Curriculum

five students in a classroom

The curriculum of the Master's Program in Conflict Resolution and Coexistence ensures that participants will secure a solid grounding in the theories of contemporary coexistence and conflict prevention work, as well as develop the professional skills to design and implement successful interventions to deal with the challenges of such conflicts.

The 56 credit curriculum includes an academic year in residence (32 credits) followed by six months of combined fieldwork (12 credits) and final paper, leading either to an internship report, a master's paper or master's thesis (12 credits).  It is designed to help students develop the ability to foster inter-communal and international cooperation in the face of tension and conflict. The approach is interdisciplinary, drawing from fields as diverse as social psychology, international politics, sociology, law, anthropology and cultural studies.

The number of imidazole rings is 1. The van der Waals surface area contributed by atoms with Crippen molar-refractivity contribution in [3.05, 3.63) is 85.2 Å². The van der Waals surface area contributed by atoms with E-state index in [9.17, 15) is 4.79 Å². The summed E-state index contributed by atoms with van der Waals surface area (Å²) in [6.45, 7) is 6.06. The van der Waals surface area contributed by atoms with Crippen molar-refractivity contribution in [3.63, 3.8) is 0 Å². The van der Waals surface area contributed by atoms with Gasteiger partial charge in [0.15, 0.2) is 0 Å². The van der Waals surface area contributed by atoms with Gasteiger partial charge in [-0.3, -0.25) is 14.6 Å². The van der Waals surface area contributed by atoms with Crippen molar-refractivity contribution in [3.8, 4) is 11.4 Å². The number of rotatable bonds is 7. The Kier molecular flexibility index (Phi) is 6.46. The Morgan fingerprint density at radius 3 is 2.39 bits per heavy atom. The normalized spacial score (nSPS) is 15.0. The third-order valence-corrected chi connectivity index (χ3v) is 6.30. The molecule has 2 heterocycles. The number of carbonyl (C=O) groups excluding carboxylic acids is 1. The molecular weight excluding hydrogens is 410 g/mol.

Students will gain the ability to:

Analyze Conflict

  • Research the root causes, structural and psycho-cultural theories of conflict
  • Understand the role of leadership, identity and process of social change
  • Demonstrate complex knowledge of a specific context’s political, historical, socio-economic and institutional components

Structure and Evaluate Interventions

  • Design, plan and implement strategic interventions that prevent, mitigate or resolve intercommunal conflicts and violence.
  • Partner with local, national, international and regional organizations
  • Fundraise and write grants 
  • Monitor and evaluate to ensure positive impact

Engage People and Partners

  • Master personal, cross-cultural and institutional agility
  • Operate with an awareness of power dynamics and structural injustices 
  • Assess ethical complexities
  • Secure and develop partnerships 
  • Foster dialogue through empathetic facilitation, mediation, and negotiation

Specialize:

  • Develop regional or national specializations
  • Concentrate on focus areas such as politics and governance, security, development, transitional justice, interfaith work, humanitarian action and more
  • Expand regional language skills

Students wearing green and red headbands work together.

Annual Simulated Society Exercise

Each year, COEX students have the opportunity to test out what they've learned during their first semester in a day-long simulated society, which delves into power dynamics and class tensions and tests the students' ability to work together in teams. Read about their 2017 experiences.